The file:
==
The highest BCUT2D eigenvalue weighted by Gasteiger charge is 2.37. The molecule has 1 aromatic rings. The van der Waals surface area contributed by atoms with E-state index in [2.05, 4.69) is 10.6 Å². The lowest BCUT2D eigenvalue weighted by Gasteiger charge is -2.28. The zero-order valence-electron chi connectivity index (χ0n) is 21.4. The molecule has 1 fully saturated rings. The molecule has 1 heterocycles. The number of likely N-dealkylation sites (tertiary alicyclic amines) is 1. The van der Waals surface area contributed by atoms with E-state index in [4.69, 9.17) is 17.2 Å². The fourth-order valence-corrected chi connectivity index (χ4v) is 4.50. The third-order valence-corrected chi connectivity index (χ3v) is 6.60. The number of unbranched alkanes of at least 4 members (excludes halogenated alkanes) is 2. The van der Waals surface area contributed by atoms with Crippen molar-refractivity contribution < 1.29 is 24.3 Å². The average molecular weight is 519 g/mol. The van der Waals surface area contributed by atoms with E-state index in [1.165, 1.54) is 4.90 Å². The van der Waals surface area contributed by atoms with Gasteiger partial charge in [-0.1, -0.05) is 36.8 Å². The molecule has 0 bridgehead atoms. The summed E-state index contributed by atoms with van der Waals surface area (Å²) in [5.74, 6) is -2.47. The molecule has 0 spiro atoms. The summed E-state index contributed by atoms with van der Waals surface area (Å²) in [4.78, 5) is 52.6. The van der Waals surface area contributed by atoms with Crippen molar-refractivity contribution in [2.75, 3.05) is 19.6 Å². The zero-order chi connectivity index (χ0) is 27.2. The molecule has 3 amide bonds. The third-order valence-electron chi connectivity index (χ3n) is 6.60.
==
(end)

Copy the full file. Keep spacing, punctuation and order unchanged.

The highest BCUT2D eigenvalue weighted by Gasteiger charge is 2.37. The molecule has 1 aromatic rings. The van der Waals surface area contributed by atoms with E-state index in [2.05, 4.69) is 10.6 Å². The lowest BCUT2D eigenvalue weighted by Gasteiger charge is -2.28. The zero-order valence-electron chi connectivity index (χ0n) is 21.4. The molecule has 1 fully saturated rings. The molecule has 1 heterocycles. The number of likely N-dealkylation sites (tertiary alicyclic amines) is 1. The van der Waals surface area contributed by atoms with E-state index in [4.69, 9.17) is 17.2 Å². The fourth-order valence-corrected chi connectivity index (χ4v) is 4.50. The third-order valence-corrected chi connectivity index (χ3v) is 6.60. The number of unbranched alkanes of at least 4 members (excludes halogenated alkanes) is 2. The van der Waals surface area contributed by atoms with Crippen molar-refractivity contribution < 1.29 is 24.3 Å². The average molecular weight is 519 g/mol. The van der Waals surface area contributed by atoms with E-state index in [1.165, 1.54) is 4.90 Å². The van der Waals surface area contributed by atoms with Gasteiger partial charge in [-0.1, -0.05) is 36.8 Å². The molecule has 0 bridgehead atoms. The summed E-state index contributed by atoms with van der Waals surface area (Å²) in [5.74, 6) is -2.47. The molecule has 0 spiro atoms. The summed E-state index contributed by atoms with van der Waals surface area (Å²) in [4.78, 5) is 52.6. The van der Waals surface area contributed by atoms with Crippen molar-refractivity contribution in [2.75, 3.05) is 19.6 Å². The zero-order chi connectivity index (χ0) is 27.2. The molecule has 3 amide bonds. The third-order valence-electron chi connectivity index (χ3n) is 6.60.